McCollum Park nature trail is a labor of love

EVERETT — With a whole lot of volunteer help, the nature path steadily is taking shape.

Leaders of a project to build an elevated interpretive boardwalk trail at the southeast end of McCollum Park figure they’ve completed about 55 percent of the work.

On Saturday, they had a show-and-tell session to give people a glimpse of the progress.

It’s remarkable in many ways.

The boardwalk will use more than 250,000 pounds of pop bottles and containers that have been recycled into plastic lumber. There will be more than 80,000 screws in the boardwalk, which will cross a trout stream.

The trail, complete with foot bridges and educational signs, will loop about a half mile through the woods east of North Creek and around the wetland area on a 20-acre piece of land leased from Snohomish County. It will cost more than $500,000.

To date, 158 people have volunteered to make it happen.

In May through July alone, volunteers worked more than 1,100 hours.

Tom Murdoch, director of the Adopt A Stream Foundation, a nonprofit restoration and education group, credits regulars Marian Hanson and Larry Gearheard with leading the planning, design, construction and preservation efforts.

“None of this would be happening if it wasn’t for Marian and Larry and their energy and dedication,” he said.

Murdoch said the beauty of the project is the way it interconnects forests, wetlands, streams, fish, wildlife and people.

The recycled plastic lumber comes by truck in 42,000-pound loads. The first arrived in June.

Volunteers used the dry months to “get through the wettest of wet first,” Murdoch said. In some places, they toiled waist-deep in mud. They’re now working on drier terrain at the beginning of the trail.

Many people have spent long hours removing invasive vegetation, stuffing a huge container with deadly night shade. Its removal revealed a headwater stream flowing from a pond.

They’ve also dug up native plants where the boardwalk is being built and will transplant them elsewhere on the site.

“We wanted to make sure we practiced what we preached,” Murdoch said.

The site includes a mix of Sitka spruce, western red cedar, vine maple, osier dogwood, deer ferns, sedges, rushes and a grove of skunk cabbages.

When the project is complete, passersby will be able to peer through windows into the stream where cutthroat trout will feast on a diverse diet of insects. The stream also is home to fresh water mussels and clams.

While volunteers work on the trail, Adopt A Stream continues to seek financial help. Saturday was a good day with more than $7,000 given in donations and sponsorships.

Murdoch can’t predict with any certainty when the project will be completed. So much depends on the weather. He’s hoping the elevated nature trail will be done by year’s end and other work, such as creating and installing interpretive signs, by late spring or early summer.

The long-range plan is for the trail to be open from 10 a.m. to 4 p.m. six days a week, including weekends. Groups of up to 30 will be staggered each half hour.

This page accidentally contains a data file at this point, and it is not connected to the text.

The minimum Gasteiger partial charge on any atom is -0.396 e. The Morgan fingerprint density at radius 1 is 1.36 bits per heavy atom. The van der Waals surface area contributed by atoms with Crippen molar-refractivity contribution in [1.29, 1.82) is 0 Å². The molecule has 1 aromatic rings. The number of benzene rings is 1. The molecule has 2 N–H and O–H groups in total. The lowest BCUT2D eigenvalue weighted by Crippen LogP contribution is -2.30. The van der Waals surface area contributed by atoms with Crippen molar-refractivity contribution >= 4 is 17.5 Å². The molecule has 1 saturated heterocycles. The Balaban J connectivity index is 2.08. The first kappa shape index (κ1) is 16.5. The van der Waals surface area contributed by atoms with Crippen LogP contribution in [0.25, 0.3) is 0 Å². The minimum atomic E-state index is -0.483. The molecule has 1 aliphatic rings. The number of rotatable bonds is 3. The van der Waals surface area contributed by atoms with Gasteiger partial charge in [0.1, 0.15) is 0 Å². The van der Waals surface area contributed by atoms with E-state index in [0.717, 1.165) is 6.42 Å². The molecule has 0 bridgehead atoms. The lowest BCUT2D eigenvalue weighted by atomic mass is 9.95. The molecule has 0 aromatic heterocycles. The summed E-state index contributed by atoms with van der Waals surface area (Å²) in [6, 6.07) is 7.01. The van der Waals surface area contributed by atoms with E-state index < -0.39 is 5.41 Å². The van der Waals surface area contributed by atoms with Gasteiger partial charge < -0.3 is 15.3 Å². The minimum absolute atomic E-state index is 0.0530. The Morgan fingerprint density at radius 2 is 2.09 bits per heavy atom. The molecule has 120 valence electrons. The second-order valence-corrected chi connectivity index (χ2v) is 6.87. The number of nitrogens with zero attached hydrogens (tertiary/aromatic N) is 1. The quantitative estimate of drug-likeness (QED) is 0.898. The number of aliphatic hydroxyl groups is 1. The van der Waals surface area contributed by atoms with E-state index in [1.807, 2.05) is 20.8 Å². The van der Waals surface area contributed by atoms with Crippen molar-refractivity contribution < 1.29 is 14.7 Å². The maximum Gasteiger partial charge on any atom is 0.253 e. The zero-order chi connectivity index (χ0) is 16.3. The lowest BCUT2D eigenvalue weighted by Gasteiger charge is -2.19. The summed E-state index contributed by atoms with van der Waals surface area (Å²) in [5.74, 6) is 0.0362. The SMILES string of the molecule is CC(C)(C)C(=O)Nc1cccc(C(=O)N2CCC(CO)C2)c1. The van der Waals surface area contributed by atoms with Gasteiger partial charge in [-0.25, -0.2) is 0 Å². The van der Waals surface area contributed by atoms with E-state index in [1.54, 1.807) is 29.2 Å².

To learn more about the project, volunteer opportunities and how to donate, go to www.streamkeeper.org or call 425-316-8592.

Eric Stevick: 425-339-3446, stevick@heraldnet.com

Talk to us

More in Local News

Ric Ilgenfritz is the new CEO Community Transit. (Kevin Clark/The Herald)
Community Transit’s new CEO looks beyond the pandemic

Ric Ilgenfritz anticipates continued growth and more bus service adjustments as light rail extends north.

Bernie Sanders meme using an app with Google Maps.
Bernie’s mittens: Feel the Bern? Or are you Berned out?

That photo of the senator looking frumpy and bored at the inauguration is everywhere, including Everett.

NO CAPTION NECESSARY: Logo for the Cornfield Report by Jerry Cornfield. 20200112
$2.2B COVID conversation begins; a road feud may be easing

Here’s what’s happening on Day 15 of the 2021 session of the Washington Legislature.

Micah Hogan (Rotary Club of Everett)
Three Everett students earn monthly Rotary honor

Everett Rotary names January students of the month Three high school students… Continue reading

submitted by Peg Tennant
Oak Harbor Farmers Market closes after more than 20 years

A new group is already planning for a new market this spring at Windjammer Park.

Carol Rochnowski, of Lake Stevens, enjoyed a socially distanced dinner with her neighbors, Andy and April Taylor, before the weather changed their weekly meals. The neighbors, along with Rochnowski's housemate Bernie Terry, have supported 24 restaurants during the pandemic. (Courtesy Carol Rochnowski)
With weekly take-out, neighbors feeding their friendships

These Lake Stevens families have made it a point to order takeout from an array of restaurants weathering the pandemic.

Jacob D. Little
Man accused of taking police gun in riot faces murder charge

Police charged Jacob D. Little, 25, of Everett, with second-degree murder and second-degree assault.

Lynnwood bookkeeper embezzles $230K from security company

Sheryl Rucker pleaded guilty to stealing from her employer, Absco Solutions. She must pay back the money.

Inslee pauses local highway projects to fund culverts fix

Lawmakers and civic leaders were peeved. The move slows work on Highway 9 in Lake Stevens and I-5 in Everett.

Most Read